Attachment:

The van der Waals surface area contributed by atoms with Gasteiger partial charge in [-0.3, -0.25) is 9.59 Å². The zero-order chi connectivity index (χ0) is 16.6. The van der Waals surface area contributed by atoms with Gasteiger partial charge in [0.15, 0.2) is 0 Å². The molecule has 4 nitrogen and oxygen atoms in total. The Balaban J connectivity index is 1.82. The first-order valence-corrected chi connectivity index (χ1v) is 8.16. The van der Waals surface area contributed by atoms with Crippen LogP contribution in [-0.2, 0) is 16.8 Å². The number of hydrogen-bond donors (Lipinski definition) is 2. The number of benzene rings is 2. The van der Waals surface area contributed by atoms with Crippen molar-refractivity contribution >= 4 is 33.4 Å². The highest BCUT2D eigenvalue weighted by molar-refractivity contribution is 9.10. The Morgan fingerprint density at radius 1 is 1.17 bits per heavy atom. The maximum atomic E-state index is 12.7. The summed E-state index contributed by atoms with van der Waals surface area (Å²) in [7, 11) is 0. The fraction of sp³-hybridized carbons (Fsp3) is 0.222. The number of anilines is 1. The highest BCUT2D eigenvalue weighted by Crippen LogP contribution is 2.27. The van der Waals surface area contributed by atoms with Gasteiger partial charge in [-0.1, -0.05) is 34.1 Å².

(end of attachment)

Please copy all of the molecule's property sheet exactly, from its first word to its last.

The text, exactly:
The van der Waals surface area contributed by atoms with Gasteiger partial charge in [-0.3, -0.25) is 9.59 Å². The zero-order chi connectivity index (χ0) is 16.6. The van der Waals surface area contributed by atoms with Gasteiger partial charge in [0.15, 0.2) is 0 Å². The molecule has 4 nitrogen and oxygen atoms in total. The Balaban J connectivity index is 1.82. The first-order valence-corrected chi connectivity index (χ1v) is 8.16. The van der Waals surface area contributed by atoms with Crippen LogP contribution in [-0.2, 0) is 16.8 Å². The number of hydrogen-bond donors (Lipinski definition) is 2. The number of benzene rings is 2. The van der Waals surface area contributed by atoms with Crippen molar-refractivity contribution >= 4 is 33.4 Å². The highest BCUT2D eigenvalue weighted by molar-refractivity contribution is 9.10. The Morgan fingerprint density at radius 1 is 1.17 bits per heavy atom. The maximum atomic E-state index is 12.7. The summed E-state index contributed by atoms with van der Waals surface area (Å²) in [7, 11) is 0. The fraction of sp³-hybridized carbons (Fsp3) is 0.222. The number of anilines is 1. The highest BCUT2D eigenvalue weighted by Crippen LogP contribution is 2.27. The van der Waals surface area contributed by atoms with Gasteiger partial charge in [-0.1, -0.05) is 34.1 Å².